Maiduguri — The attack on electricity lines and attempts to force the closure of a local highway are a devious campaign by the Boko Haram to cut off from the rest of Nigeria, the state worst affected by terrorism.
Boko Haram, the Islamist sect is behind the spate of attacks that have left some areas in Borno State without power.
The single safe highway in the region, the Kano-Maiduguri freeway (Golden Gate), is experiencing a rise in deadly attacks which analysts believe would eventually lead to the road's closure.
Boko Haram recently killed 11 soldiers and four civilians in five separate attacks on the highway. Radicals kidnapped more than 30 people in January, killed about 30 others and took away three buses carrying mostly women and children.
Escalating violence has led to partial shutdown, with the military closing the highway by 3pm (15:00hrs) daily, stalling the inflow of goods and services.
The Assessment Capacities Project (ACAPS) reported that villagers living along the highway were being evacuated.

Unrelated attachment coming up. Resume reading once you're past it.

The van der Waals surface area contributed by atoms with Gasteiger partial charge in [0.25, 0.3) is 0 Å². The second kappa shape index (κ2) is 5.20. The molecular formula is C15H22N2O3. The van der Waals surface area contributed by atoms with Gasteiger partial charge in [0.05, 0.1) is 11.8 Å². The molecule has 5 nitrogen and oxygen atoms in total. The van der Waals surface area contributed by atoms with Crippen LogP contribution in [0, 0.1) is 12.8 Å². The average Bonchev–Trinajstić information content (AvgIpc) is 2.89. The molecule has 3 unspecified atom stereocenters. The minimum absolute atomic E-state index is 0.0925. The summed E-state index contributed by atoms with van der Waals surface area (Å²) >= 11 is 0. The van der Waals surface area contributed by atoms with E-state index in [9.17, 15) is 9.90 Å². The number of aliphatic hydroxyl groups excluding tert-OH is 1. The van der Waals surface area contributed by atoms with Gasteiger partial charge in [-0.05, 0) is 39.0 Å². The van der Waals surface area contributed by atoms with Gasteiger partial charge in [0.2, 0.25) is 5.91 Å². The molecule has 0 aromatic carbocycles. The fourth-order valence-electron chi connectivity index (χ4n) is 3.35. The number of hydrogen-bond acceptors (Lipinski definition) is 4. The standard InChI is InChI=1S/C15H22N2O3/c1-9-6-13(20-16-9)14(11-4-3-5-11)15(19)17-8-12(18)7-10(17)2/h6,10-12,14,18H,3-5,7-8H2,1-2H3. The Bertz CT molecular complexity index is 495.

The organisation noted humanitarian access was likely to be affected as most aid offices were in Damaturu in neighbouring Yobe State.
Maiduguri will become accessible only by air if the Golden Gate is completely shut.
"This is not affordable for about 90 percent of the population of the city," an ACAPS spokesperson stated.
"Humanitarian access and logistics may have to be negotiated using flights from Damaturu to Maiduguri."
Borno, with a population of some 6 million people and the second-biggest state in Nigeria by size, is a target by the Boko Haram to establish an Islamic state.